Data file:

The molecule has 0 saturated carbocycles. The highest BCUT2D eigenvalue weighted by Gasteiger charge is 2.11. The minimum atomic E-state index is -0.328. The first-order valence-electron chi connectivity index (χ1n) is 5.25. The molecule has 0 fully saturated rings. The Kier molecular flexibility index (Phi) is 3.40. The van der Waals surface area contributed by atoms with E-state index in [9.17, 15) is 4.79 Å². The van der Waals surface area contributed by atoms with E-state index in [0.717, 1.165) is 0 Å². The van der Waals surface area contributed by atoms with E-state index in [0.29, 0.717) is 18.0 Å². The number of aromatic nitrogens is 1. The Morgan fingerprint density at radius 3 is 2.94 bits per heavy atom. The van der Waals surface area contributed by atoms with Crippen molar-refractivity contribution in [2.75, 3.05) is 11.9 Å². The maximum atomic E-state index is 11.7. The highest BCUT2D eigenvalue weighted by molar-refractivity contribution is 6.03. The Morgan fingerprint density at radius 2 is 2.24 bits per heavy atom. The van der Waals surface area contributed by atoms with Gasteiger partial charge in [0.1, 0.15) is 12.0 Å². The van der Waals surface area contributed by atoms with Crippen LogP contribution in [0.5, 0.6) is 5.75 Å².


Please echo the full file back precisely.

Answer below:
The molecule has 0 saturated carbocycles. The highest BCUT2D eigenvalue weighted by Gasteiger charge is 2.11. The minimum atomic E-state index is -0.328. The first-order valence-electron chi connectivity index (χ1n) is 5.25. The molecule has 0 fully saturated rings. The Kier molecular flexibility index (Phi) is 3.40. The van der Waals surface area contributed by atoms with E-state index in [9.17, 15) is 4.79 Å². The van der Waals surface area contributed by atoms with E-state index in [0.717, 1.165) is 0 Å². The van der Waals surface area contributed by atoms with E-state index in [0.29, 0.717) is 18.0 Å². The number of aromatic nitrogens is 1. The Morgan fingerprint density at radius 3 is 2.94 bits per heavy atom. The van der Waals surface area contributed by atoms with Crippen molar-refractivity contribution in [2.75, 3.05) is 11.9 Å². The maximum atomic E-state index is 11.7. The highest BCUT2D eigenvalue weighted by molar-refractivity contribution is 6.03. The Morgan fingerprint density at radius 2 is 2.24 bits per heavy atom. The van der Waals surface area contributed by atoms with Gasteiger partial charge in [0.1, 0.15) is 12.0 Å². The van der Waals surface area contributed by atoms with Crippen LogP contribution in [0.5, 0.6) is 5.75 Å².